'); } -->
Diane Huber | Lacey Today
Jubilee has taken the lead on disaster preparedness in the county, Estes said. The neighborhood also participated in a Department of Homeland Security program called Community Emergency Response Team that trained volunteers in first aid and how to help first-responders in a disaster.
Emergencies are real
The Browns see the Map Your Neighborhood program as another way the neighborhood can take charge of its safety. About 500 homes are sold in the community, which will have 1,170 homes at its completion in 2010.
The couple got involved with emergency preparedness in their Sunnyvale, Calif. neighborhood after a 7.2-magnitude earthquake in 1989 that caused downtown Santa Cruz to close, an overpass to collapse and some homes to be damaged. The Browns' home was unharmed - though they had some broken lamps and wall hangings - but it still was a wake-up call.
"I was in the bathroom and just watched the backyard undulate like a waterbed," Markie Brown said.
They've been adding on to their preparedness ever since. They secured every wall hanging, bookshelf and appliance to the wall when they moved to Jubilee three years ago to retire.
"A refrigerator can go straight across the kitchen and embed itself on the other side," Markie Brown said. Anything that's not secure "will become a missile."
Aside from sleeping more easily, the program also helps neighbors meet one another and feel more like a community, she said.
In Sunnyvale, "everybody knew each other by first names. It was wonderful," she said. "That's what we want."
Diane Huber covers the city of Lacey and its urban growth area for Lacey Today. She can be reached at 360-357-0204 or firstname.lastname@example.org.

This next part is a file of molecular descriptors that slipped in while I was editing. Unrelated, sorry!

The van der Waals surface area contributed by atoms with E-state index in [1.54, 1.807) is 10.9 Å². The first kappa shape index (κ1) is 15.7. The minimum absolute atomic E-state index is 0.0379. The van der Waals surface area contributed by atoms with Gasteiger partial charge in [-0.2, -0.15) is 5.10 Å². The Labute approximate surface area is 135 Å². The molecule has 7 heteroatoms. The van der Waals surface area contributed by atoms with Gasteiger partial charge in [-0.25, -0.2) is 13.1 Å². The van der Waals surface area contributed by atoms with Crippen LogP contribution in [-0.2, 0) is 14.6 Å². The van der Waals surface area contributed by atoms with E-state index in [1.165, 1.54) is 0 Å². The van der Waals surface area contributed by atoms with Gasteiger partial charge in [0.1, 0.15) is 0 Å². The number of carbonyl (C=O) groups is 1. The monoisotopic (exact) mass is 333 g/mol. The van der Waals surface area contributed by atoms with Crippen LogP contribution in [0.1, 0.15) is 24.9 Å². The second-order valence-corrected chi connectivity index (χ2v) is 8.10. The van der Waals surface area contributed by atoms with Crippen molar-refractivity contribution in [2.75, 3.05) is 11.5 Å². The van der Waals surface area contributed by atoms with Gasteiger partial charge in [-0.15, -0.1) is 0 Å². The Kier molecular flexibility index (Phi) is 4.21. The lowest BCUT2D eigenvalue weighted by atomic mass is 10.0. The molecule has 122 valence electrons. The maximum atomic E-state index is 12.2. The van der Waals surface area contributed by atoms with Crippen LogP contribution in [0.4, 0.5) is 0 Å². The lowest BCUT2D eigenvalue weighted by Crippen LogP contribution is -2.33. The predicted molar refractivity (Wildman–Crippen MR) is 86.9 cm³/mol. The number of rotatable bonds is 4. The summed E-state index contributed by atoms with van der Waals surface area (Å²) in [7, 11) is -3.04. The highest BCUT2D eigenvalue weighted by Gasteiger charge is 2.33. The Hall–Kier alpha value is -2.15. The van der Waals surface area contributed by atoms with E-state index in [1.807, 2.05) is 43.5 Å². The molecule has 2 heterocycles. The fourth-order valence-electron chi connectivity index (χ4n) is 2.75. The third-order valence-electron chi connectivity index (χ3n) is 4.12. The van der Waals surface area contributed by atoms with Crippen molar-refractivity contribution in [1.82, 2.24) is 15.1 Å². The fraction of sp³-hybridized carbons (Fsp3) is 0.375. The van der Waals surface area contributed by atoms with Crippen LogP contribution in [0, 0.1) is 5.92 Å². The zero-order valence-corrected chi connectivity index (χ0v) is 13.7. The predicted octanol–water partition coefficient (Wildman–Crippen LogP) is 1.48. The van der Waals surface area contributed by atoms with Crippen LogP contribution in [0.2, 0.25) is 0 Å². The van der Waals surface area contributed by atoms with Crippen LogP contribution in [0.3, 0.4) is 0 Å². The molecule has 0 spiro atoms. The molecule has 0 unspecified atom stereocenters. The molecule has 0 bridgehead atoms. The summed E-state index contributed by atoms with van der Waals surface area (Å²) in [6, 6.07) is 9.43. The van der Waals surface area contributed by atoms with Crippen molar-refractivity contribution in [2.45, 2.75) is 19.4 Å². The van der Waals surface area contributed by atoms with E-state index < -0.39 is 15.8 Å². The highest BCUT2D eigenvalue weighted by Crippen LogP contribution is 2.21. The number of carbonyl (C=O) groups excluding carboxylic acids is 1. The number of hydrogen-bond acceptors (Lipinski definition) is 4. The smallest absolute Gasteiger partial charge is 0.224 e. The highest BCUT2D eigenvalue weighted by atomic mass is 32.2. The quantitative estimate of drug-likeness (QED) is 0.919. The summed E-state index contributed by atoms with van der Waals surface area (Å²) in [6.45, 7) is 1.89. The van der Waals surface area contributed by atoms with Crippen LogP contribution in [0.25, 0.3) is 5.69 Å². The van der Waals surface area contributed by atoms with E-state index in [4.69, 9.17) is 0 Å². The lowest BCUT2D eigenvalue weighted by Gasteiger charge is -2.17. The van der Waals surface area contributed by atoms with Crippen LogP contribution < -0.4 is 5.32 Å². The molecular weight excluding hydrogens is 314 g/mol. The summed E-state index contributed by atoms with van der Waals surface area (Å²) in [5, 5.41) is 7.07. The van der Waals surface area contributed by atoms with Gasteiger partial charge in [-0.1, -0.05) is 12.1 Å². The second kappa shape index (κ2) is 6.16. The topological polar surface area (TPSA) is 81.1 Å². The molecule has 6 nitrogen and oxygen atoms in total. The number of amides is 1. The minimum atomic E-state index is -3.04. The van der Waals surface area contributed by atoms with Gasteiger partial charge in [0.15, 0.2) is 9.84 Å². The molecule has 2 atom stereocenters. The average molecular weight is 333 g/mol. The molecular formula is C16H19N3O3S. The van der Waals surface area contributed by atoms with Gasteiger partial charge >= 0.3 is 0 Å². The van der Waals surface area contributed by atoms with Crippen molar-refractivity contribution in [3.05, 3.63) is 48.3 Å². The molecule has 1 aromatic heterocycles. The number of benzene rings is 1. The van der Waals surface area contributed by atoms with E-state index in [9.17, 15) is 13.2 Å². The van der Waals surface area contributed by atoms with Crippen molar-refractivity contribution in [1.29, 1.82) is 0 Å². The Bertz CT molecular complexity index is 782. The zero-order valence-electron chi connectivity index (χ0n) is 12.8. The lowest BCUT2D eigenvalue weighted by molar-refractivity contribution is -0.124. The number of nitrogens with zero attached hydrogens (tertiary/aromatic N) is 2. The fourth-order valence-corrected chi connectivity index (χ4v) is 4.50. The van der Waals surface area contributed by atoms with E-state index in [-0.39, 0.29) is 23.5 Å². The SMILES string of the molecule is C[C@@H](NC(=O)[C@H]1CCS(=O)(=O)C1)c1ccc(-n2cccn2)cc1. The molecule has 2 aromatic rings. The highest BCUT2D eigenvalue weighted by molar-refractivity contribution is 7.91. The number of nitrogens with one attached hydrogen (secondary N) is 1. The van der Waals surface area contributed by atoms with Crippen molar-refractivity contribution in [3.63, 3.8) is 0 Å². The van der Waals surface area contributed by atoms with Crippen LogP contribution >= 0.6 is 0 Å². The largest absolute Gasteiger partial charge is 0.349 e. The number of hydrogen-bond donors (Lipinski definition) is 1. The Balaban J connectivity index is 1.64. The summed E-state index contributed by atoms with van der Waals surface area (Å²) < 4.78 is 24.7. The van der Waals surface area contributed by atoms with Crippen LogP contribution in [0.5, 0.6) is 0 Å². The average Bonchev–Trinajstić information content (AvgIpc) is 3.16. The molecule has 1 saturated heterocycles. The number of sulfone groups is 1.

Store your disaster kit in a convenient place known to all family members. Keep smaller versions in the car and office. Change water and rotate food every six months.
Water: Store one gallon per person per day; keep at least a three-day supply.
Food: Store nonperishable food that requires no refrigeration, preparation or cooking. Include food for infants or special diets. Include items such as paper plates and plastic utensils.
First-aid kit: Include nonprescription drugs and regular medications.
Tools and supplies: Include items such as a battery-operated radio, flashlight, can opener, utility knife, fire extinguisher, compass, matches in a waterproof container, signal flare, wrench to turn off household gas and water, whistle, toilet paper, soap and other hygiene items.
Clothing and bedding: Pack blankets and one change of clothes per person.
Important documents: In waterproof containers, store documents such as passports, Social Security cards, immunization records, bank and credit card account numbers, and other important numbers and family records.
Source: American Red Cross
Map Your Neighborhood:
The county's Map Your Neighborhood training covers nine steps to take following a disaster, a list of supplies and skills each resident should have, and how to create a neighborhood map showing locations of natural gas meters and propane tanks.
The next training will be Sept. 25. For information, call the county's Emergency Management Coordinator, Vivian Eason, at 360-786-5243 or e-mail email@example.com.
On the Web
American Red Cross: www.rainier-redcross.org
Thurston County Emergency Management: www.co.thurston.wa.us/em
Washington Emergency Management Division: http://emd.wa.gov